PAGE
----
For Eton International School founder and president Jacqueline Marzan-Tolentino, food means family.
“My grandma Josefina Velasco Marzan was one of the best cooks and bakers in town,” recalls Tolentino. “She would make cakes from scratch by hand. For all the weddings and celebrations of the family, she did everything. That’s why we grew up loving food. I appreciate all the work she did in the kitchen, every little thing. She would source ingredients from the provinces and she took us along when we were kids. That was our adventure.”
Because of her grandmother’s influence, Tolentino opened the Eton Global Institute Center for Culinary and Hospitality Management.
“It inspired me to create this school as a tribute to her,” said Tolentino. “We have diploma courses in culinary, bread and pastry, F&B, bar and mixology, events management and banquet.”
Her first batch of students will start their diploma courses in January 2018, but the school has already been offering lifestyle courses.
“We want people to experience our program, from baking to different kinds of cuisine,” she added. “We do Arabic, Italian, Spanish, French, Filipino and baking for all levels.”
The short courses usually last three-and-a-half hours, in which “you learn skills that you need for life,” said Tolentino.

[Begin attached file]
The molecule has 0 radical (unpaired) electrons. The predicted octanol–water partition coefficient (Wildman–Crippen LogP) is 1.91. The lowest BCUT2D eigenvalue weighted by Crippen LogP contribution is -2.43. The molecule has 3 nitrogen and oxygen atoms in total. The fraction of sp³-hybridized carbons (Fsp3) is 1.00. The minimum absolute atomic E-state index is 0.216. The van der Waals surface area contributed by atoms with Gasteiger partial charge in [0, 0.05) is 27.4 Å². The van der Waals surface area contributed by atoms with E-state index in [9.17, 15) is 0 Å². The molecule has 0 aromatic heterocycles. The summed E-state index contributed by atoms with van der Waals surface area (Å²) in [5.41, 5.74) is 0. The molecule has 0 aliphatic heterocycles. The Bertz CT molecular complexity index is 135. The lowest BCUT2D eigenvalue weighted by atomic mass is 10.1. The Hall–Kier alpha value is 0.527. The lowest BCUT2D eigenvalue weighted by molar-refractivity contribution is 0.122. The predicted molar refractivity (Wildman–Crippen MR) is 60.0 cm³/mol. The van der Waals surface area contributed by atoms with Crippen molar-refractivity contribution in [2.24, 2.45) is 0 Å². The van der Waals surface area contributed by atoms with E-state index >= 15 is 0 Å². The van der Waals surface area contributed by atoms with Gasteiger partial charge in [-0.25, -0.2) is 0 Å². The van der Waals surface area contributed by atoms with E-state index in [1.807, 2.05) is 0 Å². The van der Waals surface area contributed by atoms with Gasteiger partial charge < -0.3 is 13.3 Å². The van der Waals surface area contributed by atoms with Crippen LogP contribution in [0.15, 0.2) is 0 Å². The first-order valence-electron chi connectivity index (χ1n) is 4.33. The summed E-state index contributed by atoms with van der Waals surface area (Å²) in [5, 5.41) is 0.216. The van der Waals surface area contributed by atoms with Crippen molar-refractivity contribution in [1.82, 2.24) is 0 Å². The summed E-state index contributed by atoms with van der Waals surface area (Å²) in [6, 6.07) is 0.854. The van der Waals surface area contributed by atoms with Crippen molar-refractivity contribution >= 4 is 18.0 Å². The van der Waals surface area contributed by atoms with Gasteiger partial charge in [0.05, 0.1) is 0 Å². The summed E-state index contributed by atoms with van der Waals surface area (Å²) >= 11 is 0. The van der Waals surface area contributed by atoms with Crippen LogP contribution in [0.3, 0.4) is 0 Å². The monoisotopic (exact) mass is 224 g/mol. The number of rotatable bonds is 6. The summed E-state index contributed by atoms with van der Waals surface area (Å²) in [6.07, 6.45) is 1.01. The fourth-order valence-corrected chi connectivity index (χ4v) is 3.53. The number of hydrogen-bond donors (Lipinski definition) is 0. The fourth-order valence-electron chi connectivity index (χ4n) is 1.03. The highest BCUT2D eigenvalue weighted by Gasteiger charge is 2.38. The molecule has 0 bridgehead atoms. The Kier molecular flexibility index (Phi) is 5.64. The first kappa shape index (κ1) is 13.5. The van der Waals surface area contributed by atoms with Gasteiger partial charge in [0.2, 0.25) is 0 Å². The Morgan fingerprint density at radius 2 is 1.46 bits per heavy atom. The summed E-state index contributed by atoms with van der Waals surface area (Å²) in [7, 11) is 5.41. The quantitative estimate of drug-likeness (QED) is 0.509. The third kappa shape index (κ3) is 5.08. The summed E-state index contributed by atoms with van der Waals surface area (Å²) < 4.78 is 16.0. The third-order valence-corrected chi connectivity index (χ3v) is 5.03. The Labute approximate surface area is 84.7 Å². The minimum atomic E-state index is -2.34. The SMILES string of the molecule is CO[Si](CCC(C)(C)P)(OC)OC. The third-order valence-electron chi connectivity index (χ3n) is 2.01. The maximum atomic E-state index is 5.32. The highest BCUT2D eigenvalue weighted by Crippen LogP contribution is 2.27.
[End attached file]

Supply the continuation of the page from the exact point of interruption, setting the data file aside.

Exciting courses scheduled in the coming weeks are Santa’s Kitchen (learn how to make Christmas giveaways) on Oct. 21; Trick or Treat (Halloween specialties and desserts), Oct. 28; Food for the Seoul (Korean dishes for the family), Nov. 11; Appe-Thai-zing (Thai delicacies),
Nov. 18; and Noche Buena Feast (Spanish dishes for the Yuletide season), Nov. 25.
And the best part? “We have a Christmas gift for parents this quarter,” said Tolentino. “A course costs P3,000. But parents can join classes with their kids for free, they just have to pay for ingredients and book in advance.”
So, instead of paying P6,000 for two people, parents just need to pay P3,500 for one parent and one kid to join a class.
And if you think your kids are too young to learn how to cook, last week, a little boy went to Eton to learn about Chinese cuisine with his sister. They made birthday noodles, siopao, siomai, and, for dessert, almond lychee.
The boy said, “I can now do it on my own. I will make this for my mom.” He’s just five years old.
Tolentino pointed out: “We have recipes for kids as young as two years old. It’s a great bonding activity for families. We want that community feel. We also have a halal kitchen for Muslim students.”
She added: “These are skills for self-reliance, independent living… Kids feel proud. They did pizza and pasta, they made their own dough and they were saying, ‘It tastes differently.’ Some kids say, ‘I want to stay here for 24 hours, I want to learn some more.’”
There have been mommy (or daddy)-and-me classes in Japanese food art (yes, you can make bento with your kids, not just for them).
Some parents have sent their kids’ yaya to learn how to cook, too. “The guardians are sent so they won’t just feed the kids junk food,” explained Tolentino.